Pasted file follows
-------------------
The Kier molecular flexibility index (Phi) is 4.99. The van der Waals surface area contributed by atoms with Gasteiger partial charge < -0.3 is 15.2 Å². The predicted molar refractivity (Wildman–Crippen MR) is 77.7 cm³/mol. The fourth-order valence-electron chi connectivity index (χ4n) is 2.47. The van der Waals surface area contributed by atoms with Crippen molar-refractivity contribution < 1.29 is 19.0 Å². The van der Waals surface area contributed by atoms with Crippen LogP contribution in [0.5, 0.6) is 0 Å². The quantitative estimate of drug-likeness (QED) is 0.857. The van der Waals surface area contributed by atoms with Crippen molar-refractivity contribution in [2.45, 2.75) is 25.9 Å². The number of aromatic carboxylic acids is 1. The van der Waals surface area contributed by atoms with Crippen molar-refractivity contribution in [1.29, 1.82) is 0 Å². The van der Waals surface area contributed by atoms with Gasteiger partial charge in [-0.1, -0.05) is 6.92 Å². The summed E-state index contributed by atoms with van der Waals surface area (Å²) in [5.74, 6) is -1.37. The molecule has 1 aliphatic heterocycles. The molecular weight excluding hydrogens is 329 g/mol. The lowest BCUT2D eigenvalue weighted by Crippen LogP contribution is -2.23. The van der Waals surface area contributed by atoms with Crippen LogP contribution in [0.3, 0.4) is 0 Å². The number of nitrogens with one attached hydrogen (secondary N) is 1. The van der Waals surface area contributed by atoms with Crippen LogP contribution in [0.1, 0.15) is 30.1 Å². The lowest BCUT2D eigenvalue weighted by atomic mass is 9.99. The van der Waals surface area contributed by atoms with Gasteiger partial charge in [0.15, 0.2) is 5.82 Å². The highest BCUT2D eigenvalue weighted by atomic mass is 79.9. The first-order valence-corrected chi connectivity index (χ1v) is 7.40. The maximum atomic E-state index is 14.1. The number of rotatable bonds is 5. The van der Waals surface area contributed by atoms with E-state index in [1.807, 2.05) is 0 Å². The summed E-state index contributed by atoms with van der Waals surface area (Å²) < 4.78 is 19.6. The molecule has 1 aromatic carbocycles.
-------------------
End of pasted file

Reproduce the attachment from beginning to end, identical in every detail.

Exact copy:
The Kier molecular flexibility index (Phi) is 4.99. The van der Waals surface area contributed by atoms with Gasteiger partial charge < -0.3 is 15.2 Å². The predicted molar refractivity (Wildman–Crippen MR) is 77.7 cm³/mol. The fourth-order valence-electron chi connectivity index (χ4n) is 2.47. The van der Waals surface area contributed by atoms with Crippen molar-refractivity contribution < 1.29 is 19.0 Å². The van der Waals surface area contributed by atoms with Crippen LogP contribution in [0.5, 0.6) is 0 Å². The quantitative estimate of drug-likeness (QED) is 0.857. The van der Waals surface area contributed by atoms with Crippen molar-refractivity contribution in [2.45, 2.75) is 25.9 Å². The number of aromatic carboxylic acids is 1. The van der Waals surface area contributed by atoms with Crippen molar-refractivity contribution in [1.29, 1.82) is 0 Å². The van der Waals surface area contributed by atoms with Gasteiger partial charge in [-0.1, -0.05) is 6.92 Å². The summed E-state index contributed by atoms with van der Waals surface area (Å²) in [5.74, 6) is -1.37. The molecule has 1 aliphatic heterocycles. The molecular weight excluding hydrogens is 329 g/mol. The lowest BCUT2D eigenvalue weighted by Crippen LogP contribution is -2.23. The van der Waals surface area contributed by atoms with Crippen LogP contribution in [0.3, 0.4) is 0 Å². The number of nitrogens with one attached hydrogen (secondary N) is 1. The van der Waals surface area contributed by atoms with Crippen LogP contribution in [0.1, 0.15) is 30.1 Å². The lowest BCUT2D eigenvalue weighted by atomic mass is 9.99. The van der Waals surface area contributed by atoms with Gasteiger partial charge in [0.15, 0.2) is 5.82 Å². The highest BCUT2D eigenvalue weighted by atomic mass is 79.9. The first-order valence-corrected chi connectivity index (χ1v) is 7.40. The maximum atomic E-state index is 14.1. The number of rotatable bonds is 5. The van der Waals surface area contributed by atoms with E-state index in [1.807, 2.05) is 0 Å². The summed E-state index contributed by atoms with van der Waals surface area (Å²) < 4.78 is 19.6. The molecule has 1 aromatic carbocycles.